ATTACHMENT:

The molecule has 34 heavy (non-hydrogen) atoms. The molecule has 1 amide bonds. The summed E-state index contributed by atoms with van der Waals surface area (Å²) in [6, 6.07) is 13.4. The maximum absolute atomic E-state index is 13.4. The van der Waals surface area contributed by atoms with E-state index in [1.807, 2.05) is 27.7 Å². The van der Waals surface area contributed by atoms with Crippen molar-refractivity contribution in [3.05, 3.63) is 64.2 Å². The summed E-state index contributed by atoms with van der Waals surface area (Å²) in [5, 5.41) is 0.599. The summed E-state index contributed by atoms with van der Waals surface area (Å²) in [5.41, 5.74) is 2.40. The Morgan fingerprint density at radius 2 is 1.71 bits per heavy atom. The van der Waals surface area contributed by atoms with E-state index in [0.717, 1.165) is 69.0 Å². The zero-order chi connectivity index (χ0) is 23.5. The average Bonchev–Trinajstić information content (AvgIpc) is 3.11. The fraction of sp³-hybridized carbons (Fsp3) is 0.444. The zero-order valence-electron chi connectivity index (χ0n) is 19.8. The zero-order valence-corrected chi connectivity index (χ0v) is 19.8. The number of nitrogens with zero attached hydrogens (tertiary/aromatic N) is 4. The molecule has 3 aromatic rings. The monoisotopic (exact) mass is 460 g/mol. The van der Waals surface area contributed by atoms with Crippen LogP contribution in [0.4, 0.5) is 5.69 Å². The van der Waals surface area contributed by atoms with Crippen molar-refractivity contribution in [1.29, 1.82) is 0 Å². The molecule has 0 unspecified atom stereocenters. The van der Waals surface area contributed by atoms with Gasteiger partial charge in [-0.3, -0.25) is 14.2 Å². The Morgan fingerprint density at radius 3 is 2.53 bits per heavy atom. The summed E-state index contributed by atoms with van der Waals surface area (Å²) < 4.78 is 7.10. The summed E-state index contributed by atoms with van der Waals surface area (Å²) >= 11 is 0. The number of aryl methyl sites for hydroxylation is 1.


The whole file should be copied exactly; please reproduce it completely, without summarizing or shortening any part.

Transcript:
The molecule has 34 heavy (non-hydrogen) atoms. The molecule has 1 amide bonds. The summed E-state index contributed by atoms with van der Waals surface area (Å²) in [6, 6.07) is 13.4. The maximum absolute atomic E-state index is 13.4. The van der Waals surface area contributed by atoms with E-state index in [1.807, 2.05) is 27.7 Å². The van der Waals surface area contributed by atoms with Crippen molar-refractivity contribution in [3.05, 3.63) is 64.2 Å². The summed E-state index contributed by atoms with van der Waals surface area (Å²) in [5, 5.41) is 0.599. The summed E-state index contributed by atoms with van der Waals surface area (Å²) in [5.41, 5.74) is 2.40. The Morgan fingerprint density at radius 2 is 1.71 bits per heavy atom. The van der Waals surface area contributed by atoms with E-state index in [0.717, 1.165) is 69.0 Å². The zero-order chi connectivity index (χ0) is 23.5. The average Bonchev–Trinajstić information content (AvgIpc) is 3.11. The fraction of sp³-hybridized carbons (Fsp3) is 0.444. The zero-order valence-electron chi connectivity index (χ0n) is 19.8. The zero-order valence-corrected chi connectivity index (χ0v) is 19.8. The number of nitrogens with zero attached hydrogens (tertiary/aromatic N) is 4. The molecule has 3 aromatic rings. The monoisotopic (exact) mass is 460 g/mol. The van der Waals surface area contributed by atoms with Crippen LogP contribution in [0.4, 0.5) is 5.69 Å². The van der Waals surface area contributed by atoms with Crippen molar-refractivity contribution in [1.29, 1.82) is 0 Å². The molecule has 0 unspecified atom stereocenters. The van der Waals surface area contributed by atoms with Gasteiger partial charge in [-0.3, -0.25) is 14.2 Å². The Morgan fingerprint density at radius 3 is 2.53 bits per heavy atom. The summed E-state index contributed by atoms with van der Waals surface area (Å²) < 4.78 is 7.10. The summed E-state index contributed by atoms with van der Waals surface area (Å²) >= 11 is 0. The number of aryl methyl sites for hydroxylation is 1.